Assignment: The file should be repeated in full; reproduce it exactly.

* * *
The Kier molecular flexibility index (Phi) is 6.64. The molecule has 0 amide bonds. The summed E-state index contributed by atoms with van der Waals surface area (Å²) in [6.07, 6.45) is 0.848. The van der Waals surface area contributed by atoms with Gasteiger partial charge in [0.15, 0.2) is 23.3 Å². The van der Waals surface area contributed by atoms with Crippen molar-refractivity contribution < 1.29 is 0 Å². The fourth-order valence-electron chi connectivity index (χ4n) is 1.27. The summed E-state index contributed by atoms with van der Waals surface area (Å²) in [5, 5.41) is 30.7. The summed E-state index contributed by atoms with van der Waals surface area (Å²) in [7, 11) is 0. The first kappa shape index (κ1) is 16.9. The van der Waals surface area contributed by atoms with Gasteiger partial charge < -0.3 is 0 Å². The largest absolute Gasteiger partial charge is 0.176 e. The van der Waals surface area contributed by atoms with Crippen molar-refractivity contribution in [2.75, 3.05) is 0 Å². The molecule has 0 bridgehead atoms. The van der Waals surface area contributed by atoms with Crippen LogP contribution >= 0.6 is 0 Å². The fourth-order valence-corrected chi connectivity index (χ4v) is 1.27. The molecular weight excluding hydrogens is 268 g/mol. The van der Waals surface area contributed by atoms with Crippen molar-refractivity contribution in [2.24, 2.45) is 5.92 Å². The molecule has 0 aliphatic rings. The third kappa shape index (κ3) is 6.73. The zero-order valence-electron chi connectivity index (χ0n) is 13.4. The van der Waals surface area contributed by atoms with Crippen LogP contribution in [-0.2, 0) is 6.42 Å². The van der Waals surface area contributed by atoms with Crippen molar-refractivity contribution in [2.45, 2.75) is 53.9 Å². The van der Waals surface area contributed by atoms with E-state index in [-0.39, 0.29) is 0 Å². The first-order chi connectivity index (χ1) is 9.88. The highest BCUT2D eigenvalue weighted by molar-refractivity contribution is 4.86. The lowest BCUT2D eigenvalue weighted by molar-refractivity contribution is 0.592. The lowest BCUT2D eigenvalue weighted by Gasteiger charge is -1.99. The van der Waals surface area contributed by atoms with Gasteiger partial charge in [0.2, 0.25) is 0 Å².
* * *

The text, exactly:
The Kier molecular flexibility index (Phi) is 6.64. The molecule has 0 amide bonds. The summed E-state index contributed by atoms with van der Waals surface area (Å²) in [6.07, 6.45) is 0.848. The van der Waals surface area contributed by atoms with Gasteiger partial charge in [0.15, 0.2) is 23.3 Å². The van der Waals surface area contributed by atoms with Crippen molar-refractivity contribution < 1.29 is 0 Å². The fourth-order valence-electron chi connectivity index (χ4n) is 1.27. The summed E-state index contributed by atoms with van der Waals surface area (Å²) in [5, 5.41) is 30.7. The summed E-state index contributed by atoms with van der Waals surface area (Å²) in [7, 11) is 0. The first kappa shape index (κ1) is 16.9. The van der Waals surface area contributed by atoms with Gasteiger partial charge < -0.3 is 0 Å². The largest absolute Gasteiger partial charge is 0.176 e. The van der Waals surface area contributed by atoms with Crippen molar-refractivity contribution in [2.75, 3.05) is 0 Å². The molecule has 0 bridgehead atoms. The van der Waals surface area contributed by atoms with Crippen LogP contribution >= 0.6 is 0 Å². The fourth-order valence-corrected chi connectivity index (χ4v) is 1.27. The molecular weight excluding hydrogens is 268 g/mol. The van der Waals surface area contributed by atoms with Crippen molar-refractivity contribution in [2.24, 2.45) is 5.92 Å². The molecule has 0 aliphatic rings. The third kappa shape index (κ3) is 6.73. The zero-order valence-electron chi connectivity index (χ0n) is 13.4. The van der Waals surface area contributed by atoms with Crippen LogP contribution in [-0.2, 0) is 6.42 Å². The van der Waals surface area contributed by atoms with Crippen molar-refractivity contribution in [2.45, 2.75) is 53.9 Å². The van der Waals surface area contributed by atoms with E-state index in [-0.39, 0.29) is 0 Å². The first-order chi connectivity index (χ1) is 9.88. The highest BCUT2D eigenvalue weighted by molar-refractivity contribution is 4.86. The lowest BCUT2D eigenvalue weighted by molar-refractivity contribution is 0.592. The lowest BCUT2D eigenvalue weighted by Gasteiger charge is -1.99. The van der Waals surface area contributed by atoms with Gasteiger partial charge in [0.2, 0.25) is 0 Å².